JACKSON, Miss. (AP) — Democrats in the Mississippi Legislature said Wednesday they’ve come up with a way to provide health coverage to about 300,000 people without expanding Medicaid.
The state could use federal money to help low-income people buy private health insurance, the Democratic lawmakers said. Arkansas lawmakers approved a similar plan earlier this year and are awaiting federal approval for it.
Mississippi Democrats said their plan has elements to please people from both parties: It would fulfill their wish to reduce the number of uninsured people, while giving Republicans a market-based approach to the coverage.
“We’re talking about a compromise here,” state Rep. Cecil Brown, D-Jackson, said during a Capitol news conference attended by two dozen House and Senate Democrats.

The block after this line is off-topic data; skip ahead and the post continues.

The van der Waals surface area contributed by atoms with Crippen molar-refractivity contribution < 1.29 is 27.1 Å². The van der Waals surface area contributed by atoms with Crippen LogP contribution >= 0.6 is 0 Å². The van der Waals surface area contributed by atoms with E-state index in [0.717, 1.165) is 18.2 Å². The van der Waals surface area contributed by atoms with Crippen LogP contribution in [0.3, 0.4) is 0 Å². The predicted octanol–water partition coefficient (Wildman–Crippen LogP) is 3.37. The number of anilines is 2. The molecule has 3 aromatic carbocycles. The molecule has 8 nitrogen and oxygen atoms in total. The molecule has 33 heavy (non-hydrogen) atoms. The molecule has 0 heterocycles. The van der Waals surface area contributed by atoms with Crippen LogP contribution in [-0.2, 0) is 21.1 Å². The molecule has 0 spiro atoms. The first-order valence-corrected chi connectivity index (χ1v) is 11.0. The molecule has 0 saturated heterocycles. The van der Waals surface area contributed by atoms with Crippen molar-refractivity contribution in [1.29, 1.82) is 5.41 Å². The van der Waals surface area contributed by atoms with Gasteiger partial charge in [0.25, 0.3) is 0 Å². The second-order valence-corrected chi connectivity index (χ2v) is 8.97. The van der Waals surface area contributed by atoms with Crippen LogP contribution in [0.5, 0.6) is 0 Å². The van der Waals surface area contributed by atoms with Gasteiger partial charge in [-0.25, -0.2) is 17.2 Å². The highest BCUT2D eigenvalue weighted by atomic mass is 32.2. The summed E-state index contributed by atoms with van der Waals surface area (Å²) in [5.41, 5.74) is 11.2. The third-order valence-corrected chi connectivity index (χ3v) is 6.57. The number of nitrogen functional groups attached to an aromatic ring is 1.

A spokesman for Republican Gov. Phil Bryant said the Democrats’ new proposal is nothing but a repackaging of Medicaid expansion, which the governor has long opposed.
“As Gov. Bryant has said before, he remains opposed to expanding Obamacare in Mississippi or adopting expansion-based plans that will leave Mississippi taxpayers shouldering the burden of a massive entitlement program,” spokesman Mick Bullock said in a news release.
Under the Democrats’ plan, people with incomes of up to 138 percent of the federal poverty level would use federal subsidies to buy insurance through a state-operated exchange, or online marketplace. Democrats propose that the state insurance commissioner, Republican Mike Chaney, would operate the exchange.
The federal health care overhaul that President Barack Obama signed into law in 2010 requires each state to have some sort of health exchange where people could start shopping for coverage by this October. The exchanges would be state-run, federally run or a combination.
Federal officials earlier this year said they wouldn’t approve Chaney’s proposal for a Mississippi-run exchange because the governor opposes it.
Chaney said he hadn’t had a chance to review details of the Democrats’ plan.